What good is the protection of guards if we need protection from the guards? Last week, Maricopa County Sheriff Joe Arpaio announced a plan to send armed volunteers, including Steven Seagal, to guard Phoenix-area schools. "I think it's the appropriate time to utilize this free resource to try to prevent any more massacres," Arpaio said. But Maricopa County's police practices are not without controversy -- and I wonder what is the cost of their protection, and who must pay it. Currently, the Maricopa County Sheriff's Office (MCSO) faces at least three lawsuits that allege racial profiling, including one by the U.S. Department of Justice. Beyond the MCSO, Arizona is no exception to the nationwide school-to-prison pipeline, which disproportionately polices and punishes minority students. If we intensify the policing of schools without eliminating racial disparities in criminal justice, we will only intensify the burden some children are forced to bear in the name of saving others.
The latest racial profiling lawsuit against the Maricopa County Sheriff's Office (MCSO) was filed by Blake Edward Smalley, a 21-year-old black Arizona State University student. Last September, two deputies confronted Smalley at a gas station near a convenience store. As an Arizona Republic story reports, a deputy yelled at Smalley that "'people like him' did not belong there, implying that because [he] was African-American that he could not go into a convenience store in a 'white' neighborhood." Smalley ultimately spent 15 hours in custody before he was released and his charges dismissed by the Superior Court.
In May, the U.S. Department of Justice also sued the MCSO, alleging it has "intentionally and systematically discriminated against Latinos" since 2006. In its Findings Letter, the Civil Rights Division of the DOJ reports unconstitutional crime suppression sweeps. These sweeps targeted locations "because of complaints by non-Latino residents that there are Latinos in those areas." Most people stopped in these sweeps committed no crime. They also found that the MSCO's Criminal Employment Squad (CES), an immigration enforcement unit, detained more people than permitted by their search warrants with no legal justification. And both of these lawsuits follow the one filed by Manuel De Jesus Ortega Melendres, which has since been expanded into a class-action case that includes every single Latino driver stopped by the county since 2007. While Arpaio and MCSO may have a legal authority to guard Phoenix-area schools, there are real questions about their moral ability to fairly do so.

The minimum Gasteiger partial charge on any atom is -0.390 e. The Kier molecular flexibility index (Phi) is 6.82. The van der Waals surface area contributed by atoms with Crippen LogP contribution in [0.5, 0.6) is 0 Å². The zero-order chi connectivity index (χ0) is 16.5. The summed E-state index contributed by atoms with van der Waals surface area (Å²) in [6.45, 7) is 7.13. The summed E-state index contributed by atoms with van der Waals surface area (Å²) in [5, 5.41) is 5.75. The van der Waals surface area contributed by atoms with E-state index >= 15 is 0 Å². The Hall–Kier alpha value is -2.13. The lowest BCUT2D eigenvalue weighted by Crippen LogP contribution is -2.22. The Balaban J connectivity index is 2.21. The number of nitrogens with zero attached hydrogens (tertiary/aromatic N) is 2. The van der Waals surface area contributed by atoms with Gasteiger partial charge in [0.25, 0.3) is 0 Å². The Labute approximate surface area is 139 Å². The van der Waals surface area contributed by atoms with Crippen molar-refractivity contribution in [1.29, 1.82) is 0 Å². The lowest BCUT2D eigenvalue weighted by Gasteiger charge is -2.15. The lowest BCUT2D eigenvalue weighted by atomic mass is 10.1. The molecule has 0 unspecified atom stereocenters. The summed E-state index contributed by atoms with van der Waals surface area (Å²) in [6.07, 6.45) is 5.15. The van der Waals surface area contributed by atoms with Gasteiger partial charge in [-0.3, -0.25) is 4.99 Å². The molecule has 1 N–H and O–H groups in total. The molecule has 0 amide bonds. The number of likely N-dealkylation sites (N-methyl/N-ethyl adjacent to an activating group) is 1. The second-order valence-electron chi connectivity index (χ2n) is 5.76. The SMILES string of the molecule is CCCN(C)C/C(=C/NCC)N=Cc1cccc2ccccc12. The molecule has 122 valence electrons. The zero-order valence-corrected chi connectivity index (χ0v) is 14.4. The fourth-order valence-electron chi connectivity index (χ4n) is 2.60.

Will an increased police presence worsen the school-to-prison pipeline that already unfairly diverts black and Latino children into the criminal justice system? We know, according to the ACLU Foundation of Arizona, racial disparities intensify at each stage of the juvenile justice process, from referrals to secure detention to intensive probation to commitment to Juvenile Corrections to trial as an adult. In 2009, African-American children made up 18 percent of the total number of juveniles tried as adults, even though they made up only 4 percent of the population. In the same year, Latinos made up 57 percent of the kids tried in an adult court, even though they only made up 30 percent of the population.
And racial profiling is not the only ethical issue that Arizona's juvenile justice system faces. Recently, Arizona's school-to-prison pipeline has come under additional scrutiny, as local Casa Grande police have conducted school drug sweeps with guards employed by Corrections Corporation of America, the nation's largest for-profit prison company. We should not let the nobility of a goal, such as protecting our children, wash clean unethical practices used to achieve it.
In calling for armed guards in school, Sheriff Joe Arpaio is not alone. In the wake of Newtown, Milwaukee County Sheriff David A. Clarke Jr., Henry County, Tenn., Sheriff Monte Belew, and Mayor Jonathan Hornik of Marlboro Township New Jersey have also joined the NRA's controversial call for armed guards in schools. "It doesn't matter whether they like it or don't like it," Arpaio said in an interview with ABC News/Univision. "I'm still going to do it. I can't imagine criticism coming when they're given free protection."
When actions are framed as a public good, ethical objections too often get dismissed as inconvenient. Ethics is seen as a barrier to safety, and the inconvenience of a few is traded for the safety of the many. But there is little evidence that armed guards would stop a school shooting, either by trained professionals or willing citizens. On the other hand, we have seen evidence that certain police practices unfairly profile citizens -- and even the children we are moved more than ever to protect. If we introduce armed guards into our schools without addressing racial profiling, we risk producing more problems for our children in the name of protecting them.